HMCTS looks for support in its Civil Money Claims Development Service as part of programme to digitise courts
HM Courts & Tribunal Service (HMCTS) is preparing to enter the next stage of a project to make the Civil Money Claims process digital by default.
It has begun to look for support from teams of front and back end developers in a two year project as part of its broader programme to digitise many of its services. A large part of its focus is on shifting high volume, paper based processes to digital channels.
This follows earlier indications that it is planning to launch a pilot of the online service at the end of July.
The project is aimed at making it possible to deal with many civil claims online without turning to lawyers, and will involve the introduction of a new way of issuing and defending claims. According to a recent report in the Law Society Gazette, the Civil Procedure Rules Committee – which sets out practice for procedure in the area – has indicated that the process will include simpler language to make it easier for the public.
It also said that only claims of less than £10,000 will be included in the pilot.
While few details of the new service are public so far, HMCTS says in the procurement notice: “The project will make use of new and innovative technology to encourage and support parties to reach resolution earlier in the civil claims procedure.”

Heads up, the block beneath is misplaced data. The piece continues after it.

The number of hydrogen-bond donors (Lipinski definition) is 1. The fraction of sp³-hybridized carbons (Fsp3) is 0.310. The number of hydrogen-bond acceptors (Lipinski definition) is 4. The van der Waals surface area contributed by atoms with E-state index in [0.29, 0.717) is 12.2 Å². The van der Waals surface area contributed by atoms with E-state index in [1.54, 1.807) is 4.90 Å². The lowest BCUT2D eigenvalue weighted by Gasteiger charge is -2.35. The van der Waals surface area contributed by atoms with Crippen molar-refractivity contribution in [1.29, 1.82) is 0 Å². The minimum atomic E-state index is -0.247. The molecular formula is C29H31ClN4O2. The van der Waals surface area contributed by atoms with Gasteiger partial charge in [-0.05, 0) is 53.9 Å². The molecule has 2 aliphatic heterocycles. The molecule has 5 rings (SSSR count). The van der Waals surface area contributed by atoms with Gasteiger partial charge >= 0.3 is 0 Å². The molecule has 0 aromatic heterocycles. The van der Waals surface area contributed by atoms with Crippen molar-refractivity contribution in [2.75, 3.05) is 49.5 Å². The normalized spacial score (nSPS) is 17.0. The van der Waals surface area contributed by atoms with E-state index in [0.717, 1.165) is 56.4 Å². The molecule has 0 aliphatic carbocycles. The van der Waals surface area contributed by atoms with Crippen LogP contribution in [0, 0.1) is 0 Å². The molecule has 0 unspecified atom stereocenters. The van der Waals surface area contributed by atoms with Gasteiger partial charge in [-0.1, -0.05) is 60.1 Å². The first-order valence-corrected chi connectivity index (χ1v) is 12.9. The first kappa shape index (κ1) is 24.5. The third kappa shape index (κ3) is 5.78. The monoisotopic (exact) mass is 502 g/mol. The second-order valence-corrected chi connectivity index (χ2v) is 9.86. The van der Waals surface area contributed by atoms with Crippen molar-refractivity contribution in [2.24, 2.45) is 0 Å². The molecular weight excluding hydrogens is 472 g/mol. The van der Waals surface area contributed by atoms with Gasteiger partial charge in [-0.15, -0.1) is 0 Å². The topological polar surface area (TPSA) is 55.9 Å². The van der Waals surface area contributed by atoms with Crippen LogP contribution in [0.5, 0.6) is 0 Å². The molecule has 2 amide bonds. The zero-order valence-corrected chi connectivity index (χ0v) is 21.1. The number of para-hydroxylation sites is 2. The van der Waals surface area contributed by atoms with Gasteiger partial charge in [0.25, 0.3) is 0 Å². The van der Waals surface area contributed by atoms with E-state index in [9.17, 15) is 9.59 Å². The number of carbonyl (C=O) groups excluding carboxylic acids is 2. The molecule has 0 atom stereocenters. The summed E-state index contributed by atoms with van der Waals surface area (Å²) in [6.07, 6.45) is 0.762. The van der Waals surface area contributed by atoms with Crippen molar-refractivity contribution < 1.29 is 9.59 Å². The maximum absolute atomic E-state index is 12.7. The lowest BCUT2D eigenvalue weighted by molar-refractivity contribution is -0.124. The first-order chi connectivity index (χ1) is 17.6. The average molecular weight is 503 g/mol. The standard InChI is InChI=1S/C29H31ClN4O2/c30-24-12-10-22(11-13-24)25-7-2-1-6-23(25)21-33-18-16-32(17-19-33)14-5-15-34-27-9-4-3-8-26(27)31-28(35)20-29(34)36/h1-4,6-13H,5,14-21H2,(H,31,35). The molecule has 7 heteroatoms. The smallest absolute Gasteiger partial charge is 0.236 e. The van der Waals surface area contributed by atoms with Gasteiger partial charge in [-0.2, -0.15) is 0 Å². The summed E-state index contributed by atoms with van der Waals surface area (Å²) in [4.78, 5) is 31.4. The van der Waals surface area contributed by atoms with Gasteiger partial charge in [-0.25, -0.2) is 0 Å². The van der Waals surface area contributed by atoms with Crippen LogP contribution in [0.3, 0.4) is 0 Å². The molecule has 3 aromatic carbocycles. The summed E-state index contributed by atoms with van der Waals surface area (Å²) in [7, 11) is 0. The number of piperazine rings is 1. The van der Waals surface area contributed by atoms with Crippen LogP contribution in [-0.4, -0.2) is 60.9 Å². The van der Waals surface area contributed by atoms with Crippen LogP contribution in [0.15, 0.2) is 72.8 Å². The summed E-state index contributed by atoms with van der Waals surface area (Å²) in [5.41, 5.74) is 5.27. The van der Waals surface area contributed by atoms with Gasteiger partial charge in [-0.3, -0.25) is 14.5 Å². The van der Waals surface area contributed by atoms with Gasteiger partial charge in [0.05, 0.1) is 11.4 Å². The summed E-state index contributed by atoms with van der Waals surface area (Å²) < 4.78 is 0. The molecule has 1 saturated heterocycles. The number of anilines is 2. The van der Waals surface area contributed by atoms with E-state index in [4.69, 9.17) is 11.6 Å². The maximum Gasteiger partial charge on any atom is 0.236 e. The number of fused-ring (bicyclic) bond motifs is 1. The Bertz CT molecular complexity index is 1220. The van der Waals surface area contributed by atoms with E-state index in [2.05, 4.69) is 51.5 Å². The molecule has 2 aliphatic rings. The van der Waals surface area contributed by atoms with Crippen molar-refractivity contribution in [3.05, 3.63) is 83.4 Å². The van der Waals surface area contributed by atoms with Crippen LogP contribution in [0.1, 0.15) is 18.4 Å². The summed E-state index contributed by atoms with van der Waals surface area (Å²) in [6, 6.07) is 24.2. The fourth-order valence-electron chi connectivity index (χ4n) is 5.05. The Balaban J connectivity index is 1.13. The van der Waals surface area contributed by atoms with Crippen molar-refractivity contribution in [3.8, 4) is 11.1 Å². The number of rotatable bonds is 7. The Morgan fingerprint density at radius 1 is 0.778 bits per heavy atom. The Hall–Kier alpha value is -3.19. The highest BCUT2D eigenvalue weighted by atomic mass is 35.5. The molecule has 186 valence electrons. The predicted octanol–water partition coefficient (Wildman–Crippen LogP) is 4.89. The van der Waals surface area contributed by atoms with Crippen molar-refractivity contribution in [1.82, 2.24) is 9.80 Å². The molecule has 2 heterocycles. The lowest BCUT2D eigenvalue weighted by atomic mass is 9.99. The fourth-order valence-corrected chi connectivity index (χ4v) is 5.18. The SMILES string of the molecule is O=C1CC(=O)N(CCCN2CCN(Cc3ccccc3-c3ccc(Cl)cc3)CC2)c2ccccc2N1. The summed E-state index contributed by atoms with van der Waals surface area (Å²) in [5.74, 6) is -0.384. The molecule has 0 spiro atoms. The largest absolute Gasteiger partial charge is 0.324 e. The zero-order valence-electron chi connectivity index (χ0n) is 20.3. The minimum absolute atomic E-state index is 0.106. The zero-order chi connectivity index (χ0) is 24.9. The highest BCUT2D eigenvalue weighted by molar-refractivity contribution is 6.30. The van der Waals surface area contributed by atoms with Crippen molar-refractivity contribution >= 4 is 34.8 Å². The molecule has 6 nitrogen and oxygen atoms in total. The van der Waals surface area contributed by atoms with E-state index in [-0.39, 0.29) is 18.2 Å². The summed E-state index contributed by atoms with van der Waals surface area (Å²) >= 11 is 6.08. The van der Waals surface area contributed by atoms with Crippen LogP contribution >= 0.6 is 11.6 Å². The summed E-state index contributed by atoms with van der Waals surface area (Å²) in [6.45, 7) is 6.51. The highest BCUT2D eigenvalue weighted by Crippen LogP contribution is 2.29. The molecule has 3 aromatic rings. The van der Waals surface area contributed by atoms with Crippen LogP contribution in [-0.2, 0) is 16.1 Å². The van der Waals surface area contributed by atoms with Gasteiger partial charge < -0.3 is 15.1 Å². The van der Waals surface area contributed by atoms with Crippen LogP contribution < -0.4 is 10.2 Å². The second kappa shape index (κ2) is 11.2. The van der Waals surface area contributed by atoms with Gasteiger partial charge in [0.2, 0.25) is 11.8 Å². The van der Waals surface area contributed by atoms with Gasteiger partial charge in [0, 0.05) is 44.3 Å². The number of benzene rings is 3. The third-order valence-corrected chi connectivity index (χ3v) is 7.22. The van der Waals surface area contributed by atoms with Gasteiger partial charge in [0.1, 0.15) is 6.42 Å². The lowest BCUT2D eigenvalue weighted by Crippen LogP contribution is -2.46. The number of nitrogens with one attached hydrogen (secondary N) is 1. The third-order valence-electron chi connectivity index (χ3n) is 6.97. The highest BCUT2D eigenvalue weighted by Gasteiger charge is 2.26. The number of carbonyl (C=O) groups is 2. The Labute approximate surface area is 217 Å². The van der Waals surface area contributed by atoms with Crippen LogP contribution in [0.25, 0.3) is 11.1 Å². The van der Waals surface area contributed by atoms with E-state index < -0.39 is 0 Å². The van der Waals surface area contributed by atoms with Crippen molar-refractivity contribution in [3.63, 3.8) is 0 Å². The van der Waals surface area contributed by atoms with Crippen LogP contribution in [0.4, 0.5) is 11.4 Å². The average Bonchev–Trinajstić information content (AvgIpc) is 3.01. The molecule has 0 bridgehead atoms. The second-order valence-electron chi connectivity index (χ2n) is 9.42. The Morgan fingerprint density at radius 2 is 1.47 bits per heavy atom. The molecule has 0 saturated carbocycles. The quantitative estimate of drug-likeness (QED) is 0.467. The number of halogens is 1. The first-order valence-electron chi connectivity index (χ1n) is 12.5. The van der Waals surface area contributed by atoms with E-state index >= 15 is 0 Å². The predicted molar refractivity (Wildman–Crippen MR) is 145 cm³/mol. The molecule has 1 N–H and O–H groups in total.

It adds that when possible, hearings will take place virtually or by phone rather than face-to-face.
A discovery phase of the project was completed in November of last year and led to the development of a roadmap for the incremental delivery of capabilities.
The move raises a question over the future of the existing HMCTS Money Claim Online service. The Ministry of Justice has declined to clarify the situation citing pre-election purdah.
But it has been reported that the pilot of the new service will allow for more complex claims, with submissions going beyond the Money Claim Online limit of 1,080 characters.
Image: Tim Green, CC BY-SA 2.0 through flickr